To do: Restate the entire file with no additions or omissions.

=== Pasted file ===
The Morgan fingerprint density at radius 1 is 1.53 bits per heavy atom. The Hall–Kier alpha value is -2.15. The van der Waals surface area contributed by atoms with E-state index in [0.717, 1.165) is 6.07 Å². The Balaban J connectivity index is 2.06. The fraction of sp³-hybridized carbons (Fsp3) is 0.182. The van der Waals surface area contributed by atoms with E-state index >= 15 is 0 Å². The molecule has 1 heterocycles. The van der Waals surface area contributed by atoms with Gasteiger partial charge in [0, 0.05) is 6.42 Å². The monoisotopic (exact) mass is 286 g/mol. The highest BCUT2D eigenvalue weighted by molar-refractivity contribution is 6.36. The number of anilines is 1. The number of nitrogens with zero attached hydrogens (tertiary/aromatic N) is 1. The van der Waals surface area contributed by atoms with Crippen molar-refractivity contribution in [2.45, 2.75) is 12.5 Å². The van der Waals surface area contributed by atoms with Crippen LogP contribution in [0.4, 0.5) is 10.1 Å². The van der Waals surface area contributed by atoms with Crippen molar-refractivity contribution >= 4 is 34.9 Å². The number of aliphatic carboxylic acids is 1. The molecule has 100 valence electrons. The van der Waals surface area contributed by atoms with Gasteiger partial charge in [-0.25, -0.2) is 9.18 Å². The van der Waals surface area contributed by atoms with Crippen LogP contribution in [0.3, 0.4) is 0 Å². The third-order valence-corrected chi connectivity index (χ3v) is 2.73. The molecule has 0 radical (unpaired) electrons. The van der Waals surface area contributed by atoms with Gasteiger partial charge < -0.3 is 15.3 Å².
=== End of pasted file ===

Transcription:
The Morgan fingerprint density at radius 1 is 1.53 bits per heavy atom. The Hall–Kier alpha value is -2.15. The van der Waals surface area contributed by atoms with E-state index in [0.717, 1.165) is 6.07 Å². The Balaban J connectivity index is 2.06. The fraction of sp³-hybridized carbons (Fsp3) is 0.182. The van der Waals surface area contributed by atoms with E-state index >= 15 is 0 Å². The molecule has 1 heterocycles. The van der Waals surface area contributed by atoms with Gasteiger partial charge in [0, 0.05) is 6.42 Å². The monoisotopic (exact) mass is 286 g/mol. The highest BCUT2D eigenvalue weighted by molar-refractivity contribution is 6.36. The number of anilines is 1. The number of nitrogens with zero attached hydrogens (tertiary/aromatic N) is 1. The van der Waals surface area contributed by atoms with Crippen molar-refractivity contribution in [2.45, 2.75) is 12.5 Å². The van der Waals surface area contributed by atoms with Crippen LogP contribution in [0.4, 0.5) is 10.1 Å². The van der Waals surface area contributed by atoms with Crippen molar-refractivity contribution >= 4 is 34.9 Å². The number of aliphatic carboxylic acids is 1. The molecule has 100 valence electrons. The van der Waals surface area contributed by atoms with Gasteiger partial charge in [-0.25, -0.2) is 9.18 Å². The van der Waals surface area contributed by atoms with Crippen LogP contribution in [0.3, 0.4) is 0 Å². The third-order valence-corrected chi connectivity index (χ3v) is 2.73. The molecule has 0 radical (unpaired) electrons. The van der Waals surface area contributed by atoms with Gasteiger partial charge < -0.3 is 15.3 Å².